Another suggestion they offer related to play is to create topic displays that allow the user to manipulate symbols in to phrases or sentences. I could see the value in this but as I read through it I also thought about the need to move it over to modeling on a language system so that the words that were being used didn't just disappear when the activity was done. This is also got me thinking about incorporating the idea in teaching core words and/or Predictable Chart Writing.

You can advance these topic displays from simple statements to more advanced by adding in different elements. If used, they recommend using them around highly motivating activities. I'm including pictures of how a "Bubbles" topic display could be expanded over time. Note that there is a line on the side included to "comment" on the activity. As well, these displays can include a "sentence strip" at the top that is either color coded or not in which the symbols and be moved up to create a phrase or a sentence.




Final Thoughts: The communicative functions outlined here are far from the only communicative functions that individuals should be learning but they are important ones to learn in the middle of learning others. As mentioned at the beginning these ones are very restricted in regards to learning conversational skills. 

Ultimately, being explicit about teaching students the language of control positions them to active agents in their lives. It is also important and important step in social/emotional development that positions individuals to engage in organizing and problem solving as if one is unable to consistently exercise control over their own life they will become passive and helpless and are at an even greater risk for abuse.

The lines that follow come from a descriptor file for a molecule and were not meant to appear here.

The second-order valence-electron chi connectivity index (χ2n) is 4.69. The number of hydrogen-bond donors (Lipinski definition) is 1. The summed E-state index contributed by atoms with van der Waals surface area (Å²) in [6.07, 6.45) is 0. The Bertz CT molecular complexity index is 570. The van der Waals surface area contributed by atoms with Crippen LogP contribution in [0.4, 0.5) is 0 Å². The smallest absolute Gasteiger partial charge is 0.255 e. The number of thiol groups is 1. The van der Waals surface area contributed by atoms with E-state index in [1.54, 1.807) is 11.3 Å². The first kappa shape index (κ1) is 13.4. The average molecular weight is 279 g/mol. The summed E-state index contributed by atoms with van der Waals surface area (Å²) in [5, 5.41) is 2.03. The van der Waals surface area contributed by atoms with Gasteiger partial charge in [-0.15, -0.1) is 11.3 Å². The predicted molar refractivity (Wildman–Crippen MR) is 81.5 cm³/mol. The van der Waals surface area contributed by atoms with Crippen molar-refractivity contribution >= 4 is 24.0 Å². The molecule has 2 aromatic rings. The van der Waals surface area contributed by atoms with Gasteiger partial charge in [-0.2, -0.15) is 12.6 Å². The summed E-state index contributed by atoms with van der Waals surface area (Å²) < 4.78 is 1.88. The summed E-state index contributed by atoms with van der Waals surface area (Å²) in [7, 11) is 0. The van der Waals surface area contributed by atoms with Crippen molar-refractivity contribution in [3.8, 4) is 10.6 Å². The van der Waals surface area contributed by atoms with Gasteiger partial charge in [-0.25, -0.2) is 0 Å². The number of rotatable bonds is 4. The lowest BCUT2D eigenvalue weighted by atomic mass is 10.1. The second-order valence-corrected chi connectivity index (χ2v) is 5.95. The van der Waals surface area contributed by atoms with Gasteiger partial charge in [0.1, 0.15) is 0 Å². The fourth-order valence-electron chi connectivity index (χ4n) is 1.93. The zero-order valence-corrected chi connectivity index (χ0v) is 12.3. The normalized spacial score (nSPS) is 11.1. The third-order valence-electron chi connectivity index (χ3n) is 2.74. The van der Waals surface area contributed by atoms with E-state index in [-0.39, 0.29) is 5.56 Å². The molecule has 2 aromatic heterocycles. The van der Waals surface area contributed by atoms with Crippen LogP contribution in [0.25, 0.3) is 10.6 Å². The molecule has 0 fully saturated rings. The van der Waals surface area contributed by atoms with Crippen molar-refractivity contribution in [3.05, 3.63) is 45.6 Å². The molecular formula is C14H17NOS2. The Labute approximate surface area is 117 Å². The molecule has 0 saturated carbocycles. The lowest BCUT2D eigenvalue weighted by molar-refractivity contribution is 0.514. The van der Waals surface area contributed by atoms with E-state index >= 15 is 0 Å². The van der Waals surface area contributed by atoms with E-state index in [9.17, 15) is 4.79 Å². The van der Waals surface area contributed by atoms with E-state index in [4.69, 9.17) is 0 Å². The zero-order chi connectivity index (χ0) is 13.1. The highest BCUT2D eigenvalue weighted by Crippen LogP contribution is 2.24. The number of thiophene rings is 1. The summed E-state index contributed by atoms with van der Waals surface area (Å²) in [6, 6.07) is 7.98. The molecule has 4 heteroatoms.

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Saturday, July 23, 2016

Quote of the Week: Playing Nice

"By processing information from the environment through the senses, the nervous system continually evaluates risk. I have coined the term neuroception to describe how neural circuits distinguish whether situations or people are safe, dangerous, or life-threatening. Because of our heritage as a species, neuroception takes place in primitive parts of the brain, without our conscious awareness. The detection of a person as safe or dangerous triggers neurobiologically determined pro-social or defensive behaviors. Even though we may not always be aware of danger on a cognitive level, on a neurophysiological level, our body has already started a sequence of neural processes that would facilitate adaptive defense behaviors such as fight, flight or freeze.